COPENHAGEN — The Copenhagen police announced on Wednesday that a torso found this week in local waters was that of Kim Wall, a Swedish journalist whose disappearance after boarding a Danish inventor’s submarine became a grim mystery that has stunned many Scandinavians.
The inventor, Peter Madsen, is being held on preliminary charges of involuntary manslaughter in connection with the death of Ms. Wall, 30. The journalist had been missing since Aug. 10; Mr. Madsen initially told the authorities that the two had gone out on his self-designed submarine for an article Ms. Wall was working on, and that he had dropped her off later that night in a remote section of the port of Copenhagen.
But he later told investigators that an accident on the submarine, which sank, had caused Ms. Wall’s death, and that he had buried her at sea.
On Monday, a woman’s torso was found on the edge of Amager Island, near where Mr. Madsen’s submarine was found to have sunk. On Wednesday, the police said on Twitter that DNA testing had confirmed that the torso was Ms. Wall’s.
Jens Moller, chief homicide investigator for the Copenhagen police, said at a news conference that metal had been attached to the torso to weigh it down. “We consider this a breakthrough in the investigation, but we continue to search for the missing body parts,” Mr. Moller said.
He also said that “coagulated blood” had been found inside Mr. Madsen’s submarine, which was recovered from a depth of about 22 feet. The police have said that they believe the submarine was deliberately sunk.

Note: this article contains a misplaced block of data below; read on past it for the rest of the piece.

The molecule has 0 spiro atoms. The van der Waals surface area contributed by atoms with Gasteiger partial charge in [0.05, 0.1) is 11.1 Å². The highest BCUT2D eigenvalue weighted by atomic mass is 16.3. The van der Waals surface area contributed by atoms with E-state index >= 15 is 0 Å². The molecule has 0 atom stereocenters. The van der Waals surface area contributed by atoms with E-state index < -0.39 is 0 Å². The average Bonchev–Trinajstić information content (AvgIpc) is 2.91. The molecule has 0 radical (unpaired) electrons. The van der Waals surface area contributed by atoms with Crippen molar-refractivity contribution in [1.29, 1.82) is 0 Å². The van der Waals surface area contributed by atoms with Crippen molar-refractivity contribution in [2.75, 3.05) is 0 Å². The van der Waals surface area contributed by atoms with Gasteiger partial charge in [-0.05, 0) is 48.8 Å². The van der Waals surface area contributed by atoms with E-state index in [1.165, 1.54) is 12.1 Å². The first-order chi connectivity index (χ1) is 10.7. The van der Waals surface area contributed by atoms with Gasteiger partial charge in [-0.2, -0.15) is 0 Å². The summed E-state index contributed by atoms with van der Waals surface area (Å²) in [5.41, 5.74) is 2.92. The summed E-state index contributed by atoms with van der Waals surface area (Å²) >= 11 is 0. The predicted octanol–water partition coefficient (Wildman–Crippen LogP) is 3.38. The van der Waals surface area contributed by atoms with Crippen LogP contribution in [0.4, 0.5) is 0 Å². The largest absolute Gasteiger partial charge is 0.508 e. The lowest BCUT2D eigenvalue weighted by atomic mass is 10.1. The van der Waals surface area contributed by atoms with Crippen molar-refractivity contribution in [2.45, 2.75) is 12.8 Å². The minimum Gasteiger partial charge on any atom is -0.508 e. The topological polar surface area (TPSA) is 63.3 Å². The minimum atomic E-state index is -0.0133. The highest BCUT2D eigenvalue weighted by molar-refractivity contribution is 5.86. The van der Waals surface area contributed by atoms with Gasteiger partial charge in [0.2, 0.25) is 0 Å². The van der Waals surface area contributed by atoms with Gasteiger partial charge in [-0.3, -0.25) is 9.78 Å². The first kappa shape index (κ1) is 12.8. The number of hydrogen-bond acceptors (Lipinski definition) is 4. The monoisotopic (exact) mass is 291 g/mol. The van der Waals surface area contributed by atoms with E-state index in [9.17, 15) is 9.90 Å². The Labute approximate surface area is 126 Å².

Mr. Madsen’s lawyer, Betina Hald Engmark, said after the police announcement that she and her client “only find it positive that there is a final clarification” about Ms. Wall’s body having been found.
Much remains to be discovered, however, not least how Ms. Wall died. Mr. Moller said a cause of death had not been determined.
Ms. Wall’s family have said that she was on a freelance reporting trip in Denmark, and Mr. Madsen, a well-known maverick inventor, told the police that she was working for Wired Magazine. But a representative of that organization said she did not have an assignment from them.
“It is with boundless sadness and shock that we received news that the remains of our daughter and sister Kim Wall have been found,” Ms. Wall’s mother, Ingrid Wall, wrote on Facebook on her family’s behalf on Wednesday. “We cannot yet grasp the extent of this catastrophe and there are many questions that must be answered.”
The case has been widely discussed in Denmark, where murders are uncommon. Christian Jensen, editor in chief of Politiken, Denmark’s largest daily, called it “the most spectacular murder case in Danish history.”